Gerry Graf

The US ad man shares his top tips for a successful career in the advertising industry

For the second profile in our series on leading ad creatives who have recently launched their own agencies, we talk to US adman Gerry Graf. Graf launched Barton F Graf 9000 (more on that name later) in 2010, and before that carved out an awards-laden career at agencies including Saatchi & Saatchi, BBDO New York, Goodby, Silverstein & Partners and TBWAChiatDay New York. We’ve picked our favourite top ten Graf tips, so here’s how to make it in advertising, Graf-style:

1. Find what makes you happy

Advertising wasn’t Gerry Graf’s first career. Surprisingly he started out as a stockbroker. “I had my broker’s licence and then I didn’t really like it very much,” he recalls. “I was coming out to work and was like ‘I don’t like doing this, and I’m too young to hate my job already’. While at college, Graf wrote for a comedy revue and loved it. So he moved to LA and tried to write pilots for TV shows. When that didn’t work, a friend suggested advertising. After doing a night class in copywriting, and hawking his portfolio for a year in LA with no success, he landed a junior copywriting job in New York at Saatchi & Saatchi, and his career in advertising began.

2. Keep moving to climb the ladder

After a stint at Saatchi & Saatchi, Graf went to Wells Rich Greene and then BBDO. He learnt his trade on the job. “After three years being paid to do advertising, when I got to BBDO I finally knew what I was doing,” he says. Then he went west to Goodby, Silverstein & Partners in San Francisco, a period he describes as his “MBA in advertising”. “I just learned so much on how to be a creative person, how to manage people.” When he returned to BBDO a few years later, he had made it to the top of the creative tree. “I had left BBDO as a senior copywriter and four years later I was coming back as one of their ECDs.”

3. Learn to be a good creative director

Graf cites his time at Goodby and then BBDO as when he learnt how to be a creative director. “It took me a little while,” he says. “When you go from being a creative to a creative director, you feel the need to have to look and write or create on everything. You can’t just sit back and let an art director and a creative team work on their own, and give them time to get it, you always feel the need to just jump in and start rewriting everything. And you lose your mind, because there’s too much work for one person to do. So I lost my mind and recovered.”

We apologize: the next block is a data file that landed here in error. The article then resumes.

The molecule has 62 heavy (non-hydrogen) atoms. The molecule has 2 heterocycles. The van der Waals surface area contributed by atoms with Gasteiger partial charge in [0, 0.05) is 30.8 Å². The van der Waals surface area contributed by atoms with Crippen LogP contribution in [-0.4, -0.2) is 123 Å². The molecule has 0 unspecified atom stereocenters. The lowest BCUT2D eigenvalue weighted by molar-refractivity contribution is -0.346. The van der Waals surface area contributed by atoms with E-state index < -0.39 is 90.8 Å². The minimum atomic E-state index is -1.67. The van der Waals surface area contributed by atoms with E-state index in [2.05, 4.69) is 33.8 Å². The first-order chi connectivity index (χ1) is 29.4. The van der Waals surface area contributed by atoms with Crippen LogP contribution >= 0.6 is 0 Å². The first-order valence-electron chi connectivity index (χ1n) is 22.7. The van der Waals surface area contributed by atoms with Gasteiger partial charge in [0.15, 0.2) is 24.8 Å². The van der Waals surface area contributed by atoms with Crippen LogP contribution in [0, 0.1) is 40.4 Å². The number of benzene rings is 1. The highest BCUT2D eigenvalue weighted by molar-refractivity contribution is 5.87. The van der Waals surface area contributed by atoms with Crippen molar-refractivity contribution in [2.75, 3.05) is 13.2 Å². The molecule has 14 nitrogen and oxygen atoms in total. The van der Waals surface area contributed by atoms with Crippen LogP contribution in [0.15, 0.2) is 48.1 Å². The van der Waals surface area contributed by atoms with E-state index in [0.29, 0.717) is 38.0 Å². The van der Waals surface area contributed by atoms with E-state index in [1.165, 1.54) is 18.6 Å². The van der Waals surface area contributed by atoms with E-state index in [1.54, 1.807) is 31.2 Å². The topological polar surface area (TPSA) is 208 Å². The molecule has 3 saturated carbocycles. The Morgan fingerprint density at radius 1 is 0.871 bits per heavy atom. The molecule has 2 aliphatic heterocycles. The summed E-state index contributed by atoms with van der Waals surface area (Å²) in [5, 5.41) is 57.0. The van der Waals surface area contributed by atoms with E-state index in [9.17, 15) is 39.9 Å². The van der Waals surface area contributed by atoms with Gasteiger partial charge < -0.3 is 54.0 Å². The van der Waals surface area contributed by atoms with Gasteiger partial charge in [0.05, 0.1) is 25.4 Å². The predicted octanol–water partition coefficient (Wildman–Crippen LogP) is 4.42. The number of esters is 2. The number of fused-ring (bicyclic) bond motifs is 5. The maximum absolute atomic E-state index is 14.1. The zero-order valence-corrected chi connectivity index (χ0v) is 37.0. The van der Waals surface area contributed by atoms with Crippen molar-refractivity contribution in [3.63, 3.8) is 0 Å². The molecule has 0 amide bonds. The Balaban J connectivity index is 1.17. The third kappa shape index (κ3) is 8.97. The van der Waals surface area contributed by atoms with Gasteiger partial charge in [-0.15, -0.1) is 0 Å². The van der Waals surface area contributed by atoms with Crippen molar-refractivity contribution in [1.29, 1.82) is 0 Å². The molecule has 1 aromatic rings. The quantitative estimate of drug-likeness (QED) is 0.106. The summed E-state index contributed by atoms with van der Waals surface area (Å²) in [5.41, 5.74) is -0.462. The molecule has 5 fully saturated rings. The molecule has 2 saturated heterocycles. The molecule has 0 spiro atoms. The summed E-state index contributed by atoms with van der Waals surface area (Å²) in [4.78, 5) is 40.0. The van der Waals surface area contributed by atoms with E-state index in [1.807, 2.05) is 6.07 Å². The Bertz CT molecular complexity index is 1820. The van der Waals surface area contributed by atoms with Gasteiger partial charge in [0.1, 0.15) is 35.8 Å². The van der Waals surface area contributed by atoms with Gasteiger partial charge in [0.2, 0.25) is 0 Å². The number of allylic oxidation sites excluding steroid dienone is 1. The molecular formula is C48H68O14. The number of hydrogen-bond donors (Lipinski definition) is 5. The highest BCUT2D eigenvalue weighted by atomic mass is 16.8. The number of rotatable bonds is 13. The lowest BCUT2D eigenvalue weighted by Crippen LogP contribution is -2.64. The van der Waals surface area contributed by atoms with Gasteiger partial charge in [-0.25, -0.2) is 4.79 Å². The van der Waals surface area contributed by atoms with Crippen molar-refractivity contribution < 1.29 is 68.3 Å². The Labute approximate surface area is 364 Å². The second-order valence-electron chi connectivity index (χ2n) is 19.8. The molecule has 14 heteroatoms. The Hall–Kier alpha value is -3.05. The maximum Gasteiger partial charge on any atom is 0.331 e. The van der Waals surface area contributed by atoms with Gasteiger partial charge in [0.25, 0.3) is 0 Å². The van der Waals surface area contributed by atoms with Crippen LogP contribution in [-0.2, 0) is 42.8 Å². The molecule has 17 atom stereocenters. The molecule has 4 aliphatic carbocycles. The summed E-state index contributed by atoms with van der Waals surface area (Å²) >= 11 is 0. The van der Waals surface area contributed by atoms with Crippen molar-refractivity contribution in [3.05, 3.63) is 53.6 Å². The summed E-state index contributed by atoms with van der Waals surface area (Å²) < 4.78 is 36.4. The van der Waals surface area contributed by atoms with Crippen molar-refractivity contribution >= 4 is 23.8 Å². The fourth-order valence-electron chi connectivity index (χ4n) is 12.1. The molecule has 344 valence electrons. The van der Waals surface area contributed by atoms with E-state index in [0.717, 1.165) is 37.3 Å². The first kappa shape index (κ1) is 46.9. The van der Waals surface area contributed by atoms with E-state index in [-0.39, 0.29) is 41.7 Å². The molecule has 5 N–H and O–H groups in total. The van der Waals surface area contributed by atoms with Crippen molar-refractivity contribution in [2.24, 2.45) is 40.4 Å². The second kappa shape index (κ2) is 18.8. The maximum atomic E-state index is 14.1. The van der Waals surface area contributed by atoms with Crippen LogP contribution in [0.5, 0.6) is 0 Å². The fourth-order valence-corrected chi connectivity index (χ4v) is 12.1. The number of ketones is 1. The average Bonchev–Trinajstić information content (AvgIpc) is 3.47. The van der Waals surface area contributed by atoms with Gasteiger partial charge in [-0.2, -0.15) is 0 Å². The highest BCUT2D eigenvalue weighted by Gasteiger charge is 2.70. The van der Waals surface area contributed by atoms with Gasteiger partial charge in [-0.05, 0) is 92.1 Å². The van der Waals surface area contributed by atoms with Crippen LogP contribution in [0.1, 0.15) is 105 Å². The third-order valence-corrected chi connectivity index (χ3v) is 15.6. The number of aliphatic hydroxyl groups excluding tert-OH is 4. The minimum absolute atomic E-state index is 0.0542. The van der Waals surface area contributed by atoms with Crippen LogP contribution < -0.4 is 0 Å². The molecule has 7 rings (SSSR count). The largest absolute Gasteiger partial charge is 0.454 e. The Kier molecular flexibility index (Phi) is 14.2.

4. Hire people better than you

Key to Graf’s success as a creative director was the realisation that he needed to “hire people who are more talented than I am”. TBWAChiatDay had a hugely successful young guns programme that was set up by John Hunt and Lee Clow. Through this, Graf saw a raft of top talent join the agency straight from college. “From that I learned just get as much young, hungry talent as you can, get them in there,” he says. Graf hired Scott Vitrone and Ian Reichenthal at TBWA, and the duo has recently rejoined him at Barton F Graf 9000, as ECDs and partners at the agency.

5. Use humour

Graf’s back catalogue of ads is very funny indeed. Whether the work be for Skittles, Ragú, Kayak, Fruit by the Foot, or E-Trade, Graf’s work proves that humour is an extremely effective advertising tool, whatever the brand. He recently even managed to use humour to address the issue of climate change, when Barton K Graf 9000 created a film to promote activist group 350 Action that saw hurricanes named after politicians who didn’t believe in global warming. The underlying message is of course very serious, but the delivery was hilarious. Graf extended his sense of humour to the naming of his own company. The agency is named after his father, Barton F Graf, but the rest of the moniker has a less expected heritage. “I realised that my dad had the initials BFG and back in the mid-90s I played this video game Doom, and the BFG 9000 was the best gun you could get so I just tacked on the 9000 and that’s where the name comes from,” he explains. A portrait of his father holding the gun adorns the firm’s website.